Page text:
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10

Minor Versionm

by Joshua

Introduction

Build your own Game Show Buzzer System with large "slammer" buttons for up to four teams/players. It's all powered by a micro:bit and our Bit Board.

For this project we are using these Cardboard Buttons made with Maker Tape. Follow the guide and build your own so you can use them with this project!

Video Overview

Featured Document

  1. Our Game Show Buzzer System consists of four buttons for teams/players to use to "buzz in" so they can answer the question, and a fifth button to reset the system for each round. The Bit Board allows all of the buttons to be connected with Maker Tape, and the system can run using the 2 AAA Battery Pack that comes with the Bit Board. Half the fun (and work) of this project is building the cardboard buttons. You can use any sort of button but using big "slammer" style buttons makes playing the game a blast!
    • Our Game Show Buzzer System consists of four buttons for teams/players to use to "buzz in" so they can answer the question, and a fifth button to reset the system for each round.

    • The Bit Board allows all of the buttons to be connected with Maker Tape, and the system can run using the 2 AAA Battery Pack that comes with the Bit Board.

    • Half the fun (and work) of this project is building the cardboard buttons. You can use any sort of button but using big "slammer" style buttons makes playing the game a blast!

    • We highly recommend you download the PDF file for this guide. It goes into great detail about the code for this project, and while you don't have to understand the code to use it, it may be helpful when you write your own code.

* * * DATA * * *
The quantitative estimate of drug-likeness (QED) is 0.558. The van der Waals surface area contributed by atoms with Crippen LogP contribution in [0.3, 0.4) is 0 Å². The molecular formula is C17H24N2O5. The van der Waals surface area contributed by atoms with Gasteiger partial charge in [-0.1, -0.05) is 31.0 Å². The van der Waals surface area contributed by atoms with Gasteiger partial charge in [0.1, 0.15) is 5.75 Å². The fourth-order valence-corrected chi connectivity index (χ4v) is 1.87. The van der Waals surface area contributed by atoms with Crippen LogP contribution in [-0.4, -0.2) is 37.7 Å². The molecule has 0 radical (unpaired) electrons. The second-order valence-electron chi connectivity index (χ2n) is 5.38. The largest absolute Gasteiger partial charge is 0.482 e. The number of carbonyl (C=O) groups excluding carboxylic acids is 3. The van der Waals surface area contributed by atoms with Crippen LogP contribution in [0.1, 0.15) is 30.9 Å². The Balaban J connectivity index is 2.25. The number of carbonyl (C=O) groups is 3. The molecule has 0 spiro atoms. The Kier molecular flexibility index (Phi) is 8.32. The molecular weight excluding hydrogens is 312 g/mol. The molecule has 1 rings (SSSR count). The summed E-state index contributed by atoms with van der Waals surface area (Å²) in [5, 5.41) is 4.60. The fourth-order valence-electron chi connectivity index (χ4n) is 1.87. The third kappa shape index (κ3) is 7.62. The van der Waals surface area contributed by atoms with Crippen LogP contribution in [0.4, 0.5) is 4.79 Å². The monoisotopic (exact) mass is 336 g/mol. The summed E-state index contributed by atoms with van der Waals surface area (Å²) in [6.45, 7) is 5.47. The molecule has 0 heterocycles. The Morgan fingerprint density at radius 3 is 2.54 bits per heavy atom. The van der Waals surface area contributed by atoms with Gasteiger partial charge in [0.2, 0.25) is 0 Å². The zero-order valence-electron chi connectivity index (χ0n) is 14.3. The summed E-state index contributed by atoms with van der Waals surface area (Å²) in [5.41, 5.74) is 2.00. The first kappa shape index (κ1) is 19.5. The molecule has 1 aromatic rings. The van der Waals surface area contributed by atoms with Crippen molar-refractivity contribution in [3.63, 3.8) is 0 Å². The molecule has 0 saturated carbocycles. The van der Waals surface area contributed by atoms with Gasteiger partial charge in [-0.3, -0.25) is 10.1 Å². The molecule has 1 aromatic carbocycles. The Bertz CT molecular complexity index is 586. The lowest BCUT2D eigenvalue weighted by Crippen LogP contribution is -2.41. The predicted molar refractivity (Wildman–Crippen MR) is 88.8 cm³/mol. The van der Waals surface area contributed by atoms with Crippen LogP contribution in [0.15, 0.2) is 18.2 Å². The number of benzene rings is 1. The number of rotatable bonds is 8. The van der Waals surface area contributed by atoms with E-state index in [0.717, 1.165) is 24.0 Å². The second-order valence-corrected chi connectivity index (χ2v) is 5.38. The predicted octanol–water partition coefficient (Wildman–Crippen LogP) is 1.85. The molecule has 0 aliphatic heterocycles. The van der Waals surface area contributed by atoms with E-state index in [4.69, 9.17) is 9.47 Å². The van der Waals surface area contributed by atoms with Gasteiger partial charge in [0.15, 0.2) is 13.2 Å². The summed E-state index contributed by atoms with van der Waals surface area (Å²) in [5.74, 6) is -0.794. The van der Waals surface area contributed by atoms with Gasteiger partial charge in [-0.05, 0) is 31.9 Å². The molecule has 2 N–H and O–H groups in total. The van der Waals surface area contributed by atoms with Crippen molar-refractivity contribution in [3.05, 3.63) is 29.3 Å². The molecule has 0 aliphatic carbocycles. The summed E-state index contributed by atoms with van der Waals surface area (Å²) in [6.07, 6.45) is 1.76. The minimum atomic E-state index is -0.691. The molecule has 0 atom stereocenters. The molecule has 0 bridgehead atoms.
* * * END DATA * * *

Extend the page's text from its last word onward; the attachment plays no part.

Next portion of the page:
• Check out the guide for Cardboard Buttons so you can make you own!

  2. Build your circuit as shown in the diagram. (You can see the circuit diagram in greater detail in the PDF file included with this guide.) The important thing to note about this circuit is that the Maker Tape for the Ground connections goes beneath the Maker Tape for the pins, but it does not touch. We run the Ground tape between the LEGO baseplate studs and we run the tape for the pins on top of the LEGO baseplate studs.
    • Build your circuit as shown in the diagram. (You can see the circuit diagram in greater detail in the PDF file included with this guide.)

    • The important thing to note about this circuit is that the Maker Tape for the Ground connections goes beneath the Maker Tape for the pins, but it does not touch.

    • We run the Ground tape between the LEGO baseplate studs and we run the tape for the pins on top of the LEGO baseplate studs.

    • You can see an example of this method in the second photo.

    • We run each piece of tape to the edge of the LEGO baseplate to make it easy to attach our buttons in Step 4.

  3. We could use Crazy Circuits buttons for this project (and we did for the reset button) but half the fun of running your own game show is smashing the buzzer! Since we already have a guide for Cardboard Buttons we thought we'd make some to use with our game system. We also included the colorful number designs we used on the top of our buttons in case you want to print a version for yourself. You can find them the PDF file included with this guide.